May 15, 2012
In this issue, we talk about how your branding might be scaring prospects away.
I look forward to your comments.
Business Success Architect
The BPI Strategy Group
3 Reasons Why Most B2B Branding Fails and Scares Prospects Away
by Paul DiModica
Does branding help salespeople sell more?
In the B2B market, CEOs and marketing managers struggle with the answer to this question which helps them allocate budgets, create company messaging and develop tactical programs to generate inbound leads for the sales team members.
It is estimated that many Global 1000 companies spend up to 15% of their total marketing budget on brand communication and positioning. But does branding have an identifiable return on investment that can be tracked and monitored?
Most branding messages are just wasted thought.
Often, branding slogans end up being too generic or too feathery to drive business performance or create inbound qualified leads for the sales team regardless of whether they are made up by marketing agencies or well-intentioned corporate managers.
Why do CEOs invest in marketing?
Often CEOs invest in marketing because they think they have to as a necessary requirement to grow revenue. But often, marketing investments made by the CEO are not held to the same standard of ROI metric management as other staff and line positions are held to. Marketing must drive revenues and reduce sales capture costs regardless of whether the CEO or the marketing department makes the investment. Marketing as a silo approach is a wasted investment, however, marketing as an integrated approach tied to sales metrics and corporate strategy is a prerequisite for year-over-year revenue growth.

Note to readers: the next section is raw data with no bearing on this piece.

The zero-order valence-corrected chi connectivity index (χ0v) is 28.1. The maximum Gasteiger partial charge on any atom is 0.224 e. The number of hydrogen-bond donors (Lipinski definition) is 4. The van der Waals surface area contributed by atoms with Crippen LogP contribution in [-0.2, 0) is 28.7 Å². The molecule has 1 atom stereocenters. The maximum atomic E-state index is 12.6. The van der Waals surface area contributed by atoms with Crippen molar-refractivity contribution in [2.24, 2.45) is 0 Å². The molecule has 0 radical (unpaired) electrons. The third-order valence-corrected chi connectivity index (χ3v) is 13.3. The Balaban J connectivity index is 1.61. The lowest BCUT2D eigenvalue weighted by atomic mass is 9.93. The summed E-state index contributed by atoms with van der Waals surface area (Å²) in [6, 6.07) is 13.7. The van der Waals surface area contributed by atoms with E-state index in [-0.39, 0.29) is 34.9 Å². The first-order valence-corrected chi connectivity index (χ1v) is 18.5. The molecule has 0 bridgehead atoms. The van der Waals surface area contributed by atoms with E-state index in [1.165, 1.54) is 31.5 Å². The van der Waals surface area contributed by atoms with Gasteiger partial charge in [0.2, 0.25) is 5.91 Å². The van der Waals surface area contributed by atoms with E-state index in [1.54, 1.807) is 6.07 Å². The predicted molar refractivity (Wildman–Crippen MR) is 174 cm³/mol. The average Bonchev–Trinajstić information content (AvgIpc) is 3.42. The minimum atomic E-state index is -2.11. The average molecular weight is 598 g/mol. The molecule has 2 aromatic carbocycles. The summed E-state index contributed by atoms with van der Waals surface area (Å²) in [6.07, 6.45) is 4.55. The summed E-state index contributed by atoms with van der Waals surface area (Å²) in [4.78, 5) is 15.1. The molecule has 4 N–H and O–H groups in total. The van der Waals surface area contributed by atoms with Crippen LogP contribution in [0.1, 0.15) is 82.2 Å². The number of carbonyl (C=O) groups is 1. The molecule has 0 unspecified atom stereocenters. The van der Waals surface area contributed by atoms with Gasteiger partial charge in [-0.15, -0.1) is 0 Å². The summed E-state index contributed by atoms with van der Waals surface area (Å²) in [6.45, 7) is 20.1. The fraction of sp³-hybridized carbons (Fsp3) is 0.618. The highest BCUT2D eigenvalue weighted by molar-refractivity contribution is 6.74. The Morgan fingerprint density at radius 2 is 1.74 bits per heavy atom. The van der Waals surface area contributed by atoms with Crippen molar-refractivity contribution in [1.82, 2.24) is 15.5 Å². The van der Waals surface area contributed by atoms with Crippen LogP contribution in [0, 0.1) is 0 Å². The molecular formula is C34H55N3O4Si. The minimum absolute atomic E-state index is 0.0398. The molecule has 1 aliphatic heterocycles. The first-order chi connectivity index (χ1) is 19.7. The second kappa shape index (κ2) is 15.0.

Why do marketing agencies create slogans that sound nice but donâ€™t create revenue?
Often brand development is based on the company, management team or creatorâ€™s personal bias or the perception of what the brand should say. When was the last time a contracted marketing agency or a marketing manager went against a CEOâ€™s perception of what they thought their brand should say even when the CEO was wrong? It does not happen often. Have you ever seen a bad TV commercial and thought â€œwho developed that message? â€ Yet, the TV commercial you watched was created by a professional ad agency and was approved by senior management.
3 Ways Most B2B Branding Is Developed
1. Branding That Is Driven By Ego
Often, brand messages are ego-driven slogans created by management teams who are more focused on their needs, instead of the needs of their buyers. This occurs when a group of senior executives gather together and create marketing messages that talk about how great they are and why the prospect should buy from them. When they are finished, they all congratulate each other on a job well done and paste their silky slogan on every ball cap, Website and brochure they have hoping their brand (the slogan) induces prospects to take action steps to buy.
2. Branding That Uses Generic Product or Service Descriptions